4D printing has recently gained a lot of interest where shapes with the ability to reconfigure based on external stimuli are found attractive especially when utilized to enhance the device performance. Nevertheless, most of the previously 4D printed devices have been focused on actuators. In this thesis, we focus on the design and development of 4D printed sensors. Carbon nanotubes (CNTs) are used as the active sensing medium as they have proven to be ideal for application in sensors due to their high electric conductivity, stability, and mechanical flexibility. The effect of a heat-shrinkable substrate on the electronic and structural properties of CNTs is analyzed in depth, followed by the application in temperature, humidity, and pressure sensors. The results show that the 4D effect results in a more porous yet more conductive film due to an increase in the charge carrier concentration, enabling an improved sensitivity of the devices and allowing us to tune the selectivity based on the shrinking percentage. The developed device was fabricated using a rapid, cost-effective technique that is independent of advanced fabrication facilities to expand its applications to low-resource settings and environments.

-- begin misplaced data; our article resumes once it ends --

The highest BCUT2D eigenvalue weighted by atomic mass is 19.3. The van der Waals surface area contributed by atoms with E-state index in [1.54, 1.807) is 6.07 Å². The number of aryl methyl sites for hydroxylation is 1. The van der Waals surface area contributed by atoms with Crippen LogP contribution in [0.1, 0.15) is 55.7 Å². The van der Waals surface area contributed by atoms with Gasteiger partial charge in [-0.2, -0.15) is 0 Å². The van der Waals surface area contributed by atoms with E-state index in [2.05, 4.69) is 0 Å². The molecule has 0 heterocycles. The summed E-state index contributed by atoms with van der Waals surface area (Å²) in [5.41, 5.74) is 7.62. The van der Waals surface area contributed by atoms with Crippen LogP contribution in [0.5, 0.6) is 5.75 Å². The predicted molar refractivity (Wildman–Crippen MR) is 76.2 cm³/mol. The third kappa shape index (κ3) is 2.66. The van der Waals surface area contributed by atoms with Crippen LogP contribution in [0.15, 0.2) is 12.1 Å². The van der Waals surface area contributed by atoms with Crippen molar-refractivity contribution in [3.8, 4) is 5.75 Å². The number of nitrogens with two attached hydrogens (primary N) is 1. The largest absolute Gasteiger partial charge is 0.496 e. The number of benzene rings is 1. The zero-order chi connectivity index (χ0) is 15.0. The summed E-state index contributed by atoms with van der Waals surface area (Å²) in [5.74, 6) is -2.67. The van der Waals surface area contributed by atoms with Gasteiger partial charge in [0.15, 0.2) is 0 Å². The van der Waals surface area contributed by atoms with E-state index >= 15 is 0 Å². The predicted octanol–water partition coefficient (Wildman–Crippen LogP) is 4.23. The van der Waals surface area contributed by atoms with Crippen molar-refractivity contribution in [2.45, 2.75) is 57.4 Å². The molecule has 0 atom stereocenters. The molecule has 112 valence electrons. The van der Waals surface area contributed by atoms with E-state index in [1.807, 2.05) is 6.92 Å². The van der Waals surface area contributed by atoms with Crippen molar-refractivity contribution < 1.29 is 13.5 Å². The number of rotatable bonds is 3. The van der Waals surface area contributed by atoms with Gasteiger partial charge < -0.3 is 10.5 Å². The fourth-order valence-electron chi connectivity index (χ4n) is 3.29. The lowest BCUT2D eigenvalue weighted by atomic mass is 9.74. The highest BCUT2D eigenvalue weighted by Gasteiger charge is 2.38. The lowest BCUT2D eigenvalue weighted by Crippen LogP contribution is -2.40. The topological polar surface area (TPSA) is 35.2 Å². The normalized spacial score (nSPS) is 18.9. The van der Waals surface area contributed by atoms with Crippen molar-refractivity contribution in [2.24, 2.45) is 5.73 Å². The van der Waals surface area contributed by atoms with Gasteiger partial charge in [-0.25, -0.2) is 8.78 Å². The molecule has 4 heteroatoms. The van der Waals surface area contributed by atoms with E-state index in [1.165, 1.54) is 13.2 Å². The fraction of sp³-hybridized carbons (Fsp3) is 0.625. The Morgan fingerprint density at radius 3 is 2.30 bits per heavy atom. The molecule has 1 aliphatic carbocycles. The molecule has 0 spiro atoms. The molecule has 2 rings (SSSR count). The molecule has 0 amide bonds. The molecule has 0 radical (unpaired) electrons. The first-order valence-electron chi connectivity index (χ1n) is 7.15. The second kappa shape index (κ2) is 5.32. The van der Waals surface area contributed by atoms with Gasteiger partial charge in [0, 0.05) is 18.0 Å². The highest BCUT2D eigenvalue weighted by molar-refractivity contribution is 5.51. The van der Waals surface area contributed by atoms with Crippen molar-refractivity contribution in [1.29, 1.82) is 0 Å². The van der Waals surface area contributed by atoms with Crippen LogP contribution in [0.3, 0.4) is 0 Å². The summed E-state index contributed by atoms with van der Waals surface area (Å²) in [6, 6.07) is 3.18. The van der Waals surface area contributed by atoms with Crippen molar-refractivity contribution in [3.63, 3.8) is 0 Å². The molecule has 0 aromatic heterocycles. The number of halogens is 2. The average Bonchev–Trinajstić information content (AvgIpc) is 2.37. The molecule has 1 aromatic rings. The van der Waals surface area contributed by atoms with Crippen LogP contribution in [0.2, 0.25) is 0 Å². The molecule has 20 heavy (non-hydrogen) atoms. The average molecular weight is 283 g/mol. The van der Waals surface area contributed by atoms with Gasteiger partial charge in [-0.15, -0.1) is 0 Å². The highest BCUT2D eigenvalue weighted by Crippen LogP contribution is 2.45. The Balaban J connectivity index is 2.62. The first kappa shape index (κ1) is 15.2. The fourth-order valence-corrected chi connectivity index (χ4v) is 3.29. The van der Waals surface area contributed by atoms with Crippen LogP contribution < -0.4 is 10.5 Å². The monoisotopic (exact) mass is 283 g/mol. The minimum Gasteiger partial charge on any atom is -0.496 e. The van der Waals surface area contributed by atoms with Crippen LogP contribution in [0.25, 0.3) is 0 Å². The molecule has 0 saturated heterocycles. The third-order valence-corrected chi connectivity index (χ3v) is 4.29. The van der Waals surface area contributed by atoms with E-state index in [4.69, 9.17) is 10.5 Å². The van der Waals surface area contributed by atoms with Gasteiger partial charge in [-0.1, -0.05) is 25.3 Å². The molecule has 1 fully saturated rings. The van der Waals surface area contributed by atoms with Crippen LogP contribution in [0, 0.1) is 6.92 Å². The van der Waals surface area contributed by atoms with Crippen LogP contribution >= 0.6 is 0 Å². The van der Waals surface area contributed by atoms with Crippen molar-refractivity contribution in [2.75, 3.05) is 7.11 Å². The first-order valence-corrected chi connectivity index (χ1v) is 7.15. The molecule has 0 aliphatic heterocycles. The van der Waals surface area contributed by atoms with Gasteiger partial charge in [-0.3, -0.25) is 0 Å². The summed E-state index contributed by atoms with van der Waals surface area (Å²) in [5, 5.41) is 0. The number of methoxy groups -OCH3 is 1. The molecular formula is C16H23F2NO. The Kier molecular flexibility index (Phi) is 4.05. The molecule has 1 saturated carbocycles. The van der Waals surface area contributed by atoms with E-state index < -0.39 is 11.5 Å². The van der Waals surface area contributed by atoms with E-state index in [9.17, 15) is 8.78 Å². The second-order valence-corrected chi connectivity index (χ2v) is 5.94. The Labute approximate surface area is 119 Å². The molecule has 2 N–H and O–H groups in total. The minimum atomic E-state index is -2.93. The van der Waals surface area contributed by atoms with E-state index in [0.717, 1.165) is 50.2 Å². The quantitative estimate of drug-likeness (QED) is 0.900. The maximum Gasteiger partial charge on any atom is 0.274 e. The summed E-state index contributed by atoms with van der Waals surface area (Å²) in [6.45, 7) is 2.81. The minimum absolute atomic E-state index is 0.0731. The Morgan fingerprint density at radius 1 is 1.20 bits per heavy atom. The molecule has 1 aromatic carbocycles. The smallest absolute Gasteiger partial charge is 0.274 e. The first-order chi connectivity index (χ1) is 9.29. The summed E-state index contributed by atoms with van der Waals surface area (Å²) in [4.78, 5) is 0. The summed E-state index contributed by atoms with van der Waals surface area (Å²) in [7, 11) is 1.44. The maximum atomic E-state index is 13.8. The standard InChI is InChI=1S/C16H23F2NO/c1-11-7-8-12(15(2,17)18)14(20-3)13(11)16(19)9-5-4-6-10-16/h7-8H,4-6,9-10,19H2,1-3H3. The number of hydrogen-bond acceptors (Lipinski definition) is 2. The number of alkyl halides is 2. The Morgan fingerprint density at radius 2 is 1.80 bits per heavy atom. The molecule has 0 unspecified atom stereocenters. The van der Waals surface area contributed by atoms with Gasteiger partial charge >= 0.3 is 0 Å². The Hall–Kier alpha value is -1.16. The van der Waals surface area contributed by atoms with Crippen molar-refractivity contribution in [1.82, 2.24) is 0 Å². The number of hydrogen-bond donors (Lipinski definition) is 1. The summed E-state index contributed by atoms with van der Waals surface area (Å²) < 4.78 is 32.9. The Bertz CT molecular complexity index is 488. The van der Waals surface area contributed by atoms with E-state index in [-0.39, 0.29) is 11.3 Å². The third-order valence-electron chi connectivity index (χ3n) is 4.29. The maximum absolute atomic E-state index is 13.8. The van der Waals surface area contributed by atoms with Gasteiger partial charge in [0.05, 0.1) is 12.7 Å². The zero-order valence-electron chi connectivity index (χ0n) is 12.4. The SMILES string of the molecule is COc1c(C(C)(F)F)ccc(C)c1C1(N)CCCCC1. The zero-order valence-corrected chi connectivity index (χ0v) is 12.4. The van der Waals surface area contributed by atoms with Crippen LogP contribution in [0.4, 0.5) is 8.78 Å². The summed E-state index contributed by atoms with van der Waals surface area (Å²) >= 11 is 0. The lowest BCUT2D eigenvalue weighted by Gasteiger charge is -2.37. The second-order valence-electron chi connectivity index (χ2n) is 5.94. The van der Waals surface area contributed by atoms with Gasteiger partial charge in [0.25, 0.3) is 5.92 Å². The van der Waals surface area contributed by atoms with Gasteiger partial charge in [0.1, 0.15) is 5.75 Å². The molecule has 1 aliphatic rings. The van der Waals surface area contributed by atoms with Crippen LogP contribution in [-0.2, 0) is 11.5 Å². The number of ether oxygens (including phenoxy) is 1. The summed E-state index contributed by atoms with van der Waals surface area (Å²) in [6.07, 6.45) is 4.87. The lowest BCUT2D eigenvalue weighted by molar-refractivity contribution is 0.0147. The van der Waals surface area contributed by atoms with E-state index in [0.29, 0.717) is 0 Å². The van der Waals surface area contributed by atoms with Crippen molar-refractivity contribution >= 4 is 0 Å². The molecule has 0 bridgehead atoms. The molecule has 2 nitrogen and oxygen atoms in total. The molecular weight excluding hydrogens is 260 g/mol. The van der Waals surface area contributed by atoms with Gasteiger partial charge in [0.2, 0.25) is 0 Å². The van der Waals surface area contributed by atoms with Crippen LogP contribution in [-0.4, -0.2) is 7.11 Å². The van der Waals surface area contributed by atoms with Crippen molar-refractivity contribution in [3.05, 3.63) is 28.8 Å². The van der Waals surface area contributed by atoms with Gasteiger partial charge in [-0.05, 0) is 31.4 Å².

Lana Joharji is a master’s student of SAMA Labs in the Electrical and Computer Engineering program at KAUST. She received her bachelor's degree in Electrical and Computer Engineering from King Abdulaziz University (KAU), KSA, in 2021. Her research interests include sensors, actuators, and flexible and soft electronics for environmental applications. She received the KAUST Graduate Fellowship for her MS/Ph.D. program. She is a student member of the IEEE and Saudi Council of Engineers.